Summer can be such a fun time to rest, relax and recharge from a busy school year. For many families, though, there comes a point when the resting expires and the boredom kicks in.
By: Molly Halbrooks, LMFT, Grow Counseling
No one, including parents, wants to have to put together full lesson plans and then figure out how to wrangle your kids into doing them — especially if you’ve been doing digital learning or virtual schooling all year. At the same time, completely shutting down and not investing in critical thinking or learning all summer can mean that starting the next school year is a struggle for everyone. Explore these tips to find the right fit to keep your kids’ minds active and help everyone to have fun this summer!
Focus on things that everyone enjoys, just add an educational element.
• If you travel, learn about the things you see along the way. Invest in a guidebook or print some info from the internet, and read about what you’re passing.
• Plan a drive to see something that your kids have been learning about in school to add an in-person understanding of a place or event that was just theoretical before. Look particularly for the spots that are within an easy day trip distance, and pack a picnic.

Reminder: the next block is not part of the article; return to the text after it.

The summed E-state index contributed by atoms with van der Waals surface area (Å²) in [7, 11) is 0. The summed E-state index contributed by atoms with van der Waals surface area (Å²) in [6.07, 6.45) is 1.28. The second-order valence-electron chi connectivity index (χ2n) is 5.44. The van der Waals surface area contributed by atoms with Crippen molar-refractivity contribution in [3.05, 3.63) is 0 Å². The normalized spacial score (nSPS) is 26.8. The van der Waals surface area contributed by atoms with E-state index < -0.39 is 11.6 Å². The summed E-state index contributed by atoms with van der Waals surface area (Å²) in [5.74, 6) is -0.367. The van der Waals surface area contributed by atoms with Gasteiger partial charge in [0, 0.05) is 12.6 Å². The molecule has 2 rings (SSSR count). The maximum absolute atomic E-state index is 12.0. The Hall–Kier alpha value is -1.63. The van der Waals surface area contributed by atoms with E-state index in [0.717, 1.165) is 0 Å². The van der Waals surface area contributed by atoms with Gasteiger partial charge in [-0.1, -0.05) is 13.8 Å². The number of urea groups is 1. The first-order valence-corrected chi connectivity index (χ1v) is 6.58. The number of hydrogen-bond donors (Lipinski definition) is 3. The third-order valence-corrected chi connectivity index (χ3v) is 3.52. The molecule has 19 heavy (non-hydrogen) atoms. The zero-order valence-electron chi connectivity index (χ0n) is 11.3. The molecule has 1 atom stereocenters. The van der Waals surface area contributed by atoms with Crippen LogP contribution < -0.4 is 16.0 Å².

• Watch a movie, then play out one of the themes or concepts in the movie. Encourage your child to think about what it might look like in their life. For example, watch Inside Out and then explore the emotions they feel on a daily basis.
Let your kids lead the way. Pay attention to what they are most interested in, then build on that.
• Let them explore their favorite topics deeply, and encourage them to think about them in new and novel ways. For example, if your child loves Pokémon, encourage them to make up stories about their favorite characters, and use those to teach about English — writing, spelling, the arc
of storytelling (beginning, middle, end), different character tropes, adjectives… The list is endless and can be tailored to your child’s developmental level.
• Assign a topic to each member of the family, then let them be a “guide” for the day. Include things your child will be excited about (the guide gets to pick lunch!). They will love being in charge and teaching the family something, and they will be practicing their research skills, their ability to explain and teach others, and practicing focus and staying on task.
Summer can be a time when your kids get to learn just for the love of learning, without tests, grades, or worksheets. Try to let go of expectations and follow what lights you up, and you might be surprised at how much fun you all have!
Molly Halbrooks is a licensed Marriage and Family Therapist who works in the Suwanee area at Grow Counseling. She received her Masters of Family Therapy from Mercer University School of Medicine. She works with individuals and families dealing with a variety of concerns. She specializes in working with anxiety, life transitions like divorce or job change, grief and loss, trauma, and ADHD.